linux

crontab -e: I can't use the default editor!

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Usually we use crontab -e command, while logged in as a user, to modify the user's cron jobs or crontab -e -u[user] as root.

The editor used fot this depends on the system variable VISUAL or EDITOR (if present) else the default editor will be used /usr/bin/editor.

So if the default editor is a not well known program (take "VI" as an example, even if you use the more user friendly "VIM"...), you can modify the suggested system variables if present, to verify:

set | grep -iE '(visual)|(editor)'

grep, cut, awk, sort, uniq... linux shell power!

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How powerful can be linux shell? This is just an other nice example of the power of linux shell!

Well, this is the game: suppose to need on a remote machine to count how many times an ip address (or user or whatever you want) is used in a log file or a part of it.

Let's take a sample log: Apache access log.

The format is something like (see attached example log file):
1.1.1.1 - - [16/Jan/2008:22:18:42 +0100] "GET /dir/pag.htm" 200 11 "http://diegobelotti.com/a.php" "Mozilla 5 (Windows..) Firefox"

Keep the time and date of your Linux box always up to date

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The attached file is a simple bash script, to correct the date and time of your linux box (binaries paths are relative to a Debian Etch).

Prerequisites

  • ntpdate: apt-get install ntpdate
  • ntpd stopped: if you have a ntp daemon running you don't need this script
  • port 123 (UDP) opened
  • user permission: the user that run the script must have the permission to set up the clock

What the script does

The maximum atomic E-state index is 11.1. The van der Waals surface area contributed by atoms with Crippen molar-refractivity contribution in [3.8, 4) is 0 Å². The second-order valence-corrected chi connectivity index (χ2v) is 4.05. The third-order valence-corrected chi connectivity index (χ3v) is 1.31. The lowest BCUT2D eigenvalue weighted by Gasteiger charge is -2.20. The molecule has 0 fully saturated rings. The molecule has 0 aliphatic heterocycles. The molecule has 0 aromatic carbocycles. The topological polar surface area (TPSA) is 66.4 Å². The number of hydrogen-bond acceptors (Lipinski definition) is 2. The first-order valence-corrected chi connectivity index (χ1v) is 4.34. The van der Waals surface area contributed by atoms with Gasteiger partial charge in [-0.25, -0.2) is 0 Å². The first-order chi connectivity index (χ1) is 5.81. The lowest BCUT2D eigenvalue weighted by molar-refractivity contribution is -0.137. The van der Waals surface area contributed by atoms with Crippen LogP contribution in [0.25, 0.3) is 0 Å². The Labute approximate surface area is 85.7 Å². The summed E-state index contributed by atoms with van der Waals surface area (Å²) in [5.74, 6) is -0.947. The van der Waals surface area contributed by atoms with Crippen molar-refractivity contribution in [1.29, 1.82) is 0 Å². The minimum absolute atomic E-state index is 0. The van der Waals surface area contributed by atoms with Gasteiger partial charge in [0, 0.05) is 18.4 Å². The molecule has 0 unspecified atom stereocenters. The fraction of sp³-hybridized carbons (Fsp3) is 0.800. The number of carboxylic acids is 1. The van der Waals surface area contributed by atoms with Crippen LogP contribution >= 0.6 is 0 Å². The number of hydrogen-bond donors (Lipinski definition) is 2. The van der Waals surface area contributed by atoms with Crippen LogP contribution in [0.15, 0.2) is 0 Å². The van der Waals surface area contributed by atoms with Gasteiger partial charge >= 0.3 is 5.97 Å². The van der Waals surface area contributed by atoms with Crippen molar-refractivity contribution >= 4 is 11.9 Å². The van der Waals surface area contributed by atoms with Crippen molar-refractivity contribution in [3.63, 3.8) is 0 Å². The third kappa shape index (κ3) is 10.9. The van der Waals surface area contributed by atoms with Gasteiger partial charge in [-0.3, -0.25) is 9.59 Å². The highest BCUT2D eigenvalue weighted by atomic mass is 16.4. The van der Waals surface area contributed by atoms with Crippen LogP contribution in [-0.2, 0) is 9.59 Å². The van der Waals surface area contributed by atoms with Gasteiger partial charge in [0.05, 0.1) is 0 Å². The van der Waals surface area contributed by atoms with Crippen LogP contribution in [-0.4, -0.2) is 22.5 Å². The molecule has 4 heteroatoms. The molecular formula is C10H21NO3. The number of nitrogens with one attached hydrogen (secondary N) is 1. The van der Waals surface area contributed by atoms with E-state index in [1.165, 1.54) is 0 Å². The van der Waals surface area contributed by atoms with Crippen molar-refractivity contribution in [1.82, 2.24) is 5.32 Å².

Debian and MySql 5: where has 'debian-log-rotate.conf' file gone?

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In a Debian standard installation of MySql 4, binary logs are purged automatically. The file /etc/mysql/debian-log-rotate.conf is needed to tell logrotate how many log files to keep.

Starting from MySql 5, purging of binary logs is done directly by MySql so there is no more need of debian-log-rotate.conf and the rotation is configured in the my.cnf file with the following entry:

expire_logs_days = 30 # WARNING: Using expire_logs_days without bin_log crashes the server! See README.Debian!

Easy find and replace with perl

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If you need an easy way to find and replace a string in one or more text files (php script, bash script, perl script or just text) using only a command, may be that the following is the easiest way:

find . -name '[PATTERN]' |xargs perl -pi -e 's/[NEEDLE]/[REPLACESTR]/g'

Example: if you are in the folder where you usually store you alert script, that send email on certain events, and you want to replace the previous email with the new one you can type

find . -name '*.php' |xargs perl -pi -e 's/oldemail@domain.tld/newemail@domain.tld/g'

DONE!

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